The president of Mozambique says the high water has displaced a million people, and warns international aid sent to relieve devastating flood damage has been slow to arrive.
Mozambique President Joaquim Chissano says that after flying over affected areas, it was clear that more help was needed, and fast.
"We say thank you for all the help we have received but we are asking for more. Our people have nothing and the world can do more," Chissano added.
More high water is expected by week's end.
Some of them are going into their fourth day in the open, clinging desperately to life and in dire need of food and clean water.
A giant U.S. C-17 transport plane arrived Wednesday morning with enough plastic sheeting for 10,000 people, 6,000 water jugs and, most important for those trapped, high-protein biscuits.
``These materials will be distributed to the victims across Mozambique with the assistance of the U.N. World Food Program,'' U.S. embassy spokesman Steven Koenig told reporters.
The U.S. embassy said Washington was sending an additional seven-man team to coordinate further U.S. help to this impoverished southern African nation.
World Food Program spokeswoman Brenda Berton said Britain had agreed to fly four large helicopters to Maputo to help the small fleet of five South African helicopters at work for the past three weeks.
She said the United States was sending a further two helicopters, effectively doubling the fleet that has rescued more than 8,000 people in four days.
Washington said on Tuesday it would donate an extra $7 million worth of food to Mozambique and $3 million in other aid.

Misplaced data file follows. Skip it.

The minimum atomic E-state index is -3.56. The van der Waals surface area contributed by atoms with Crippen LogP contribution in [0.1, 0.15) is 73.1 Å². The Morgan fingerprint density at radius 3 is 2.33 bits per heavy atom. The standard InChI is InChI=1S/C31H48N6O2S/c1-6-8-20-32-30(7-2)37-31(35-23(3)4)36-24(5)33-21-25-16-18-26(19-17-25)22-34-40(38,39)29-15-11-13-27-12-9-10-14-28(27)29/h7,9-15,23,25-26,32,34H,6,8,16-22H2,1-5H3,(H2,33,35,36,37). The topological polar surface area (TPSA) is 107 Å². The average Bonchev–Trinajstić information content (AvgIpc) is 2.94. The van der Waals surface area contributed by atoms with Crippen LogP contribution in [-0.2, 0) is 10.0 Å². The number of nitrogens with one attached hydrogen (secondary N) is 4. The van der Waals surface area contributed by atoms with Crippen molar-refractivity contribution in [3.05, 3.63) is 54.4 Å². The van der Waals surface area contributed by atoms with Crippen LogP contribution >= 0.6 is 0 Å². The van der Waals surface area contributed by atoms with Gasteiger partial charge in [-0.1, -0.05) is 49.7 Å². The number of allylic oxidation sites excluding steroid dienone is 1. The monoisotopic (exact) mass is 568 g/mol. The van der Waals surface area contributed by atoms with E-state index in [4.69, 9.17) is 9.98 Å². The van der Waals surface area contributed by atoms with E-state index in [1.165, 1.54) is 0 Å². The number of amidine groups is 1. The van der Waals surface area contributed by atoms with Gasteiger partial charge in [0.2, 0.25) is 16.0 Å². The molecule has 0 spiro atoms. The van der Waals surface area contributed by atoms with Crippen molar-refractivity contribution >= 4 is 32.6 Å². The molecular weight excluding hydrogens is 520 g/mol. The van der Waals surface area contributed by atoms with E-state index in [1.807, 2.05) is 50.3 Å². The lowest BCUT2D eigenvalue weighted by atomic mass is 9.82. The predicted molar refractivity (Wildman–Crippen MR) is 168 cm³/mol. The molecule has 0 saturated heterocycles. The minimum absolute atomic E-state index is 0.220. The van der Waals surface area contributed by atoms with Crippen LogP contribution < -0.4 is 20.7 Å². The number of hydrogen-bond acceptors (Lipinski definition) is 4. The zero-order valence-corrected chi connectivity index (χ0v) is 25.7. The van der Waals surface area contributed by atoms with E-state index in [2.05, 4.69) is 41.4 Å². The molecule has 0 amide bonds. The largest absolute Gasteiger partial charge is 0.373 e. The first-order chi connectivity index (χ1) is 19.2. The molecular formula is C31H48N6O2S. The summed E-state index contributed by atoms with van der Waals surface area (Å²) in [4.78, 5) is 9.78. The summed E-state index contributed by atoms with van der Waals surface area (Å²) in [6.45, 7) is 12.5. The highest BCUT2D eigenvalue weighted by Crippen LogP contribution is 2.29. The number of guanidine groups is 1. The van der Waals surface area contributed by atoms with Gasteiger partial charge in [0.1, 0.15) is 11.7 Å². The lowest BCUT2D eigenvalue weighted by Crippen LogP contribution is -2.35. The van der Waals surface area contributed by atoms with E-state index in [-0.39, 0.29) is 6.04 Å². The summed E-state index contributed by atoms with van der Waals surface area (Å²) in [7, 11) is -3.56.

Mozambique's water authority has warned that fresh flooding from Botswana and Zimbabwe will hit the ravaged central and southern regions of Mozambique in the next few days.
The South African Air Force has rescued 8,000 people since the latest wave of floods swelled on Sunday, but aid workers estimate that about 100,000 are still stranded.
Aid workers say they expect that number to rise sharply as disease spreads among thousands of displaced people.
``We are not giving any estimates of fatalities now,'' said Ian MacLeod, emergency coordinator for the U.N. Children's Fund.
``But based on what we are seeing on the ground, at the end of the crisis, the deaths are likely to run into the thousands because of the problem of sickness and disease due to a large number of populations concentrated together,'' he said.
Greg Hartl, spokesman of the World Health Organization (WHO) in Geneva, said that flooding and contamination of drinking water supplies increased the risk of outbreaks of disease.
"Cholera is a big concern. Malaria wil become an increasing concern as flood waters recede and stagnate. Dysentery, obviously, is already a concern," Hartl said.
Neighboring Zimbabwe said it needed at least $7.9 million to repair flood-damaged infrastructure and warned that thousands of people there faced starvation because food distribution had been virtually impossible in some areas.
The U.N. Office for Coordination of Humanitarian Affairs said several donor countries had pledged $13.5 million to Mozambique at emergency talks in Geneva. The government has said it will need $65 million to rebuild flood-stricken areas.
Neighbouring Botswana said it would give Mozambique one million litres of fuel to help in rescue operations.
The World Food Program said it had launched a $6.8 million emergency aid operation and estimated that immediate help was needed for up to 300,000 people.
The WFP has said it will use its own cargo planes and hire private aircraft to join South African aircraft and helicopters which have already distributed 1,200 tonnes of food for the WFP.
Britain said it had sent a military reconnaissance team to Mozambique to assess how it could help, and announced it would cancel all Mozambique's debts to it.